It was a routine as old as the rooster’s crow. Every evening after school, I would get home, drop my bag at the door and shed my uniform on the way to the bedroom. On the way back outside to play with my friends, my mother would threaten me with grievous bodily harm if I didn’t pick after myself.

One evening, after school, I dropped my bag by the door, walked to my bedroom and shed my school uniform there. My dress was on the floor and my sweater was hanging off the bed’s poster. My socks were trapped in the door’s joint. And I can’t recall to where I kicked my shoes. When my mother walked in a few minutes later, and almost tripped over my bag.

“Wangui!” the evening doom chorus began. I panicked, looking for a place to hide. Never had I known abject fear like this. My heart was in my throat. I could barely breathe. My body temperature went up to the thousands, guilt and fear boiling me. In that eternal minute, I had run to my barred bedroom window trying to escape, I had crawled under my bed trying to hide, eventually I stood by the door bracing for what would befall me.

My mother pushed it open, her eyes bulging out and a vein almost popping on her forehead. In her hand was the most effective weapon designed for wayward children. My father’s belt. The beating I faced had me crying to myCaribbean-parenting-Child-Abuse God, the gods of my ancestors and whatever other deities exist when you’re in a situation of total alarm.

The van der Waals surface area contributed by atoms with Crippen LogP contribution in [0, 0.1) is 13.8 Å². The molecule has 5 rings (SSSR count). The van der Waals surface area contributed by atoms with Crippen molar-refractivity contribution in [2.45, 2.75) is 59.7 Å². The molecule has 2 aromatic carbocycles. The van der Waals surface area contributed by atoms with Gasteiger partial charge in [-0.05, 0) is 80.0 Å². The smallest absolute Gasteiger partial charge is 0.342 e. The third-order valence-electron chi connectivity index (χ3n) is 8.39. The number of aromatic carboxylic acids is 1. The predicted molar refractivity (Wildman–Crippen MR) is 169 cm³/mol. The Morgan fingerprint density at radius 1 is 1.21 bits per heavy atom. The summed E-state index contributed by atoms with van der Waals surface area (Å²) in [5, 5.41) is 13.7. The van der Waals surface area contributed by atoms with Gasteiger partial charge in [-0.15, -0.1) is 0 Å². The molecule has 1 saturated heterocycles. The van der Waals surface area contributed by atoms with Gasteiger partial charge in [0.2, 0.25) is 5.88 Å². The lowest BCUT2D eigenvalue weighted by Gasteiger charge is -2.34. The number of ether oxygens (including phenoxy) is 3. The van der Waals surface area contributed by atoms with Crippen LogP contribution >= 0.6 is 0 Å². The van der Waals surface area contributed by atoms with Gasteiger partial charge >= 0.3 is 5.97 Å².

After the beating, my mother left me to my sniveling. She instructed me to pick up after myself and promptly told me that if she ever had to repeat herself again, then she would make me cry milk so that we could have tea. Translation: I would be beaten to within an inch of my life.

Needless to say, I never once left my stuff lying around again. That honed response to the fear of the belt made me a moderately disciplined child. As an adult, things aren’t exactly like that.

The moment I get home, I drape my jacket over the couch. I then change in my room and leave my clothes on the floor, to be picked at my latest convenience or after I trip over them. I don’t know whether this is because of the unsparing way my mother used her rods to avoid spoiling me but I now do what I want and get some sick satisfaction from the fact that my mother can’t take a belt, slipper or mwiko to my hide again. At least, when she doesn’t know.

I believe this could be the reason why Nairobians behave so badly. Growing up from the 90s and back, disciplining children was a social responsibility. Every “elder” from your neighbourhood to your school to your church could whoop your ass if you so much as mumbled during prayers or decided to mock gravity by hanging off a moving truck.

When you become an adult, the immediate freedom overwhelms some of us. Some Kenyans do things that make you wonder what kind of upbringing they could possibly have had. They become mutinous in the face of their parents’ teachings. And embrace the freedom with the recklessness of Gomorrah.